Timothy's legal work is twofold. He probably compiled the Synodicon Orientale (a collection of the synods of the Church of the East) between 775 and 790.[9] He also wrote a lawbook entitled “Ṭaksē d-dēne ʿtānāye wad-yārtāwaṯā” (ܛܟܣܹ̈ܐ ܕܕܝ̈ܢܹܐ ܥܹܕܬܵܢܝܹܐ ܘܕܝܪ̈ܬܿܘܵܬܵܐ) ("Orders of Ecclesiastical Judgments and Inheritances"). The lawbook of Timothy is structured as follows: introductory prologue, 99 judicial decisions and an epilogue. The lawbook's prologue presents a legal theory justifying the use and application of Christian courts and judges within the Christian dhimmi of the Abbasid empire.[10] The topics addressed by the lawbook include ecclesiastical order and hierarchy, marriage and divorce, inheritance and dowries, and slavery and property law. [11] He is only secondarily interested in the organization of ecclesiastical courts and in procedural law.[12]

Interest in missionary expansion

Timothy took a particularly keen interest in the missionary expansion of the Church of the East. He is known to have consecrated metropolitans for Damascus, for Armenia, for Dailam and Gilan, for Rai in Tabaristan, for Sarbaz in Segestan, for the Turks of Central Asia, and for China, and he also declared his intention of consecrating a metropolitan for Tibet.[13] Mar Shubhalishoʿ, metropolitan of Dailam and Gilan was martyred.[14] He also detached India from the metropolitan province of Fars and made it a separate metropolitan province.[15]

Resting place

Timothy was buried in Baghdad's Dayr al-Jathaliq ("Catholicos Monastery"), originally Dayrā Klilā Ishuʿ (Syriac: ܕܝܪܐ ܟܠܝܠܐ ܝܫܘܥ "Wreath of Yeshua/Jesus monastery"), which was a monastery of the Church of the East built on the western bank of the Tigris in the Sasanian Empire's province of Mesopotamia, Asōristān.[16]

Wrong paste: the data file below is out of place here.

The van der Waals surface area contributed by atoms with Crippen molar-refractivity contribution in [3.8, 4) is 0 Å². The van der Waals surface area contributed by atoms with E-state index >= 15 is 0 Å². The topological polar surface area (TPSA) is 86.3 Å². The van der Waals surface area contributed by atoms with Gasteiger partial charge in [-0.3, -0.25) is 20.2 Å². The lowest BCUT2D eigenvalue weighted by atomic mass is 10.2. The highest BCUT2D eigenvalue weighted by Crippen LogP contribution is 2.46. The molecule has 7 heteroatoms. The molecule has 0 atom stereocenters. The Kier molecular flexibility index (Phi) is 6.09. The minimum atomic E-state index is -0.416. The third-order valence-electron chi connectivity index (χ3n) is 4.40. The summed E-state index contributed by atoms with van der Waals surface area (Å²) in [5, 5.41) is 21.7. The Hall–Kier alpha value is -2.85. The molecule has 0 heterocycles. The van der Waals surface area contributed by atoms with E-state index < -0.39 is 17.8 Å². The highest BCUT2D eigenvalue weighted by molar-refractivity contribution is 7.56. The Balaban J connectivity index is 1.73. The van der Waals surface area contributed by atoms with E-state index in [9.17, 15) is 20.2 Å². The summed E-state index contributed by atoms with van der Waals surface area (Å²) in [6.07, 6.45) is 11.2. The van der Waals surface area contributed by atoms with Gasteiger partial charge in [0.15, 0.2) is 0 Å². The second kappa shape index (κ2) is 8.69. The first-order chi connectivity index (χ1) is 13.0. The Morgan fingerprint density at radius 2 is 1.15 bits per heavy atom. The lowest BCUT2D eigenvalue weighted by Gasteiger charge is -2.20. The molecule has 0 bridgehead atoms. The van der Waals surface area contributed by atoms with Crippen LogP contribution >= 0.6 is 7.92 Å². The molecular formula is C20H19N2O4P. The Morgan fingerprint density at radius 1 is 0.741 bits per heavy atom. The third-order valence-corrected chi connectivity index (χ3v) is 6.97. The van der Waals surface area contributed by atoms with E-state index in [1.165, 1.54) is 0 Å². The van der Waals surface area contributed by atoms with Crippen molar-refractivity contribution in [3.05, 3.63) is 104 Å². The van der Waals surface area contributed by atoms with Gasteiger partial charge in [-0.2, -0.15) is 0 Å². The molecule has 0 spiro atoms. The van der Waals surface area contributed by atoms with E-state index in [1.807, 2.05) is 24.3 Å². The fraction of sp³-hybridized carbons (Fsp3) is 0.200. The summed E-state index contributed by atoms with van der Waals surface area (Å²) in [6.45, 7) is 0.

1. ^ Syriac: ܛܝܡܬܐܘܣ ܩܕܡܝܐ; ṭimāṯaos qadmāyā
  2. ^ The traditional date of birth is 727/728, per Thomas, David; Roggema, Barbara (2009). Christian-Muslim Relations: A Bibliographical History (600–900). Leiden: Koninklijke Brill NV. p. 515. ISBN 978-90-04-16975-3.
  3. ^ David D. Bundy, "Timotheos I", in Gorgias Encyclopedic Dictionary of the Syriac Heritage: Electronic Edition, edited by Sebastian P. Brock, Aaron M. Butts, George A. Kiraz and Lucas Van Rompay.
  4. ^ Joel Thomas Walker, The Legend of Mar Qardagh: Narrative and Christian Heroism in Late Antique Iraq (University of California Press, 2006), p. 26.
  5. ^ Bar Hebraeus, Ecclesiastical Chronicle (ed Abeloos and Lamy), ii. 168–70
  6. ^ Wright, A Short History of Syriac Literature, 191–3
  7. ^ Clint Hackenburg, "An Arabic-to-English Translation of the Religious Debate between the Nestorian Patriarch Timothy I and the ‘Abbāsid Caliph al-Mahdi" (M.A. thesis, Ohio State University, 2009), 32.
  8. ^ Mingana, Alfonse. "Timothy I, Apology for Christianity (1928) pp.v-vii, 1–15". Bulletin of the John Rylands Library. Retrieved 12 January 2012.
  9. ^ Wood, Philip (2013). The Chronicle of Seert: Christian historical imagination in late antique Iraq. Oxford University Press. pp. 221–256. ISBN 978-0-19-967067-3.
  10. ^ Toma, James. "The Prologue to Timothy’s 'Orders' as a Source for Change in East Syriac Law." Journal of the Canadian Society for Syriac Studies, vol. 21, no. 1, 2021, pp. 85-97.
  11. ^ Toma, James. "The Prologue to Timothy’s 'Orders' as a Source for Change in East Syriac Law." Journal of the Canadian Society for Syriac Studies, vol. 21, no. 1, 2021, pp. 85-97.
  12. ^ Tillier, Mathieu (2017), "Chapitre 5. La justice des non-musulmans dans le Proche-Orient islamique", L'invention du cadi : La justice des musulmans, des juifs et des chrétiens aux premiers siècles de l'Islam, Bibliothèque historique des pays d’Islam, Paris: Éditions de la Sorbonne, pp. 455–533, ISBN 979-10-351-0102-2
  13. ^ Fiey, POCN, 47 (Armenia), 72 (Damascus), 74 (Dailam and Gilan), 105 (China), 124 (Rai), 128–9 (Sarbaz), 128 (Samarqand and Beth Turkaye) and 139 (Tibet)
  14. ^ See Timothy's Letter 47.
  15. ^ Fiey, POCN, 94–6
  16. ^ "دير الجاثليق أو دير كليليشوع". kaldaya.net. Retrieved 22 August 2017.


Church of the East titles Preceded byHnanishoʿ II(773–780) Catholicos-Patriarch of the East (780–823) Succeeded byIshoʿ Bar Nun(823–828)